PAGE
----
The “Ten-Gallon” Cowboy Hat Derives Its Name From?
Answer: Misunderstood Spanish
Many a child has puzzled over the whole “ten gallon” hat bit. Cowboy hats certainly don’t look like they would hold ten gallons, but there it is right in the name. (They don’t hold ten gallons, by the way, but more like three quarts.)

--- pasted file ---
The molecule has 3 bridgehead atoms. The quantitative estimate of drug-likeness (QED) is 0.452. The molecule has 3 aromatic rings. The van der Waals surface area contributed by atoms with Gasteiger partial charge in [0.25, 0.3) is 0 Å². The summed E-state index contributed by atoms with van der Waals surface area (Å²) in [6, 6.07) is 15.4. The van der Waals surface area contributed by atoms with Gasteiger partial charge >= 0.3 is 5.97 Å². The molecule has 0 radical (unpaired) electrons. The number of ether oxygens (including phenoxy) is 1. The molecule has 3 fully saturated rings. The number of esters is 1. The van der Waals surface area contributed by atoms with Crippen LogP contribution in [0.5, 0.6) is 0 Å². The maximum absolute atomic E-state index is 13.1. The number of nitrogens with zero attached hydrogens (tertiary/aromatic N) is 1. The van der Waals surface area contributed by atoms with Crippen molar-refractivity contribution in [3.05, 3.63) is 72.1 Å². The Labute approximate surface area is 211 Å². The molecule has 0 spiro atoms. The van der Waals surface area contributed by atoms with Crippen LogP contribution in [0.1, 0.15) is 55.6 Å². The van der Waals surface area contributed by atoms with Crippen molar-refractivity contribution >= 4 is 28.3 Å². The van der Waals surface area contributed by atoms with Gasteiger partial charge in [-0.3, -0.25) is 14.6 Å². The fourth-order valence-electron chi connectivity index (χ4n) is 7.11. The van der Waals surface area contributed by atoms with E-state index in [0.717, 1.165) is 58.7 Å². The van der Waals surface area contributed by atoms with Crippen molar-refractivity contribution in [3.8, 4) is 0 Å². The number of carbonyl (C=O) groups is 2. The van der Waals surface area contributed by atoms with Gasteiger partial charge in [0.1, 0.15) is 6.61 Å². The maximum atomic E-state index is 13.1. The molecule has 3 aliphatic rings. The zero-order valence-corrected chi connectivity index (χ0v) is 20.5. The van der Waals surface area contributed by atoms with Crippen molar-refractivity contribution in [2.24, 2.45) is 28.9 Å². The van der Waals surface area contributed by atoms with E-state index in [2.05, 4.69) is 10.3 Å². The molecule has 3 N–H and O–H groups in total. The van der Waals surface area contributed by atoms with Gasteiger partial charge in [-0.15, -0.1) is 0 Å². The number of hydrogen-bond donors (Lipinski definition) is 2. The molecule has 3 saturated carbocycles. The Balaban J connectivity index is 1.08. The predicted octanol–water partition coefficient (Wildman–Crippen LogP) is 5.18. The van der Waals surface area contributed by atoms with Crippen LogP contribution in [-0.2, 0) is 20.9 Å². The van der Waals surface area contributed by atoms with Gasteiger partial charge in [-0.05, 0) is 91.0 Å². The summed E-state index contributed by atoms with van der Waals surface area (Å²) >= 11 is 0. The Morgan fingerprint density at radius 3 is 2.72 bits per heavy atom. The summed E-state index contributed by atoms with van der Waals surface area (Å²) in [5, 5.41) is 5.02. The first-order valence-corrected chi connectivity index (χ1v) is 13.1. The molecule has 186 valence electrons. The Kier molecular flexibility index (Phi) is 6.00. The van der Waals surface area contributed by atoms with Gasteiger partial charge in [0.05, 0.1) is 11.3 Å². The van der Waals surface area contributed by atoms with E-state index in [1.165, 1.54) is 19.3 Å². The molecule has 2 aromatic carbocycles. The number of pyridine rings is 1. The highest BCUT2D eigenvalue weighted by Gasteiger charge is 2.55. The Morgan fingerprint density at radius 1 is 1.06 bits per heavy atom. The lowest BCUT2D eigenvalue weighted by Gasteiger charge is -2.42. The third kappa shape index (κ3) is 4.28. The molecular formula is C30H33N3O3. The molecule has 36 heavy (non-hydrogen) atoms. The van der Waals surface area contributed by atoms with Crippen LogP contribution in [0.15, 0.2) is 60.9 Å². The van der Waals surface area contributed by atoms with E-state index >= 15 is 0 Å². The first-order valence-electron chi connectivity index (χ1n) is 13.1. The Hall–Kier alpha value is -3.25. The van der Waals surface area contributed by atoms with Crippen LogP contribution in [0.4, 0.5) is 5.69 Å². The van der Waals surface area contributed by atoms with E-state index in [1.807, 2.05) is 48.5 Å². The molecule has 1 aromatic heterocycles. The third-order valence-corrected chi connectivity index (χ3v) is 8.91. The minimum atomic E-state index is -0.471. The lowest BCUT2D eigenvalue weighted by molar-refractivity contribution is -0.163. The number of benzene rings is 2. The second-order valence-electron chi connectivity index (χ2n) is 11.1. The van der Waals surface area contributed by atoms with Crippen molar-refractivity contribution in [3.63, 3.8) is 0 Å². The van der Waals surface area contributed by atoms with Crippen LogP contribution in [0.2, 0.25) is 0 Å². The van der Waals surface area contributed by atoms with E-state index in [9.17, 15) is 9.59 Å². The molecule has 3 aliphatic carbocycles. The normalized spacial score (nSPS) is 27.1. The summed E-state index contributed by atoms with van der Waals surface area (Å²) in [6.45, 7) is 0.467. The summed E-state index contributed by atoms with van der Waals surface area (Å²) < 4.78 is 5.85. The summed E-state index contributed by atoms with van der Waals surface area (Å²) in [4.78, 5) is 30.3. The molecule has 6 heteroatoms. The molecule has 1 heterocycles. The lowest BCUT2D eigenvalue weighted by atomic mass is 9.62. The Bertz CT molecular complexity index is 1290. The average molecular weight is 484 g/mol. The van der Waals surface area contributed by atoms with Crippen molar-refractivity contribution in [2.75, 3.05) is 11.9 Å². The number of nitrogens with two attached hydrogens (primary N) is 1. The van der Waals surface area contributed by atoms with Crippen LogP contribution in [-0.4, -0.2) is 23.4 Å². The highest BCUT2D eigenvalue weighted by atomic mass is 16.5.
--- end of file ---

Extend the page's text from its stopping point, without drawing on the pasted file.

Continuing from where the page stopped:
So why call it a ten gallon hat? The most popular theories as to how the term entered the English language revolve around the corruption of Spanish terms. Although the ten-gallon hat is an internationally recognized icon of the American West, the hat actually started life as a head covering used by Mexican ranchers. The name was never meant to imply that the hat was ten gallons in size or such, but it most likely came into being as a corruption of either “tan galán” (“really handsome” or “so fine”) or galón (a Spanish term which referred to the narrow braided band around the crown of the hat). As such, either term could have become corrupted when American cowboys Anglicized the name into “ten-gallon”.
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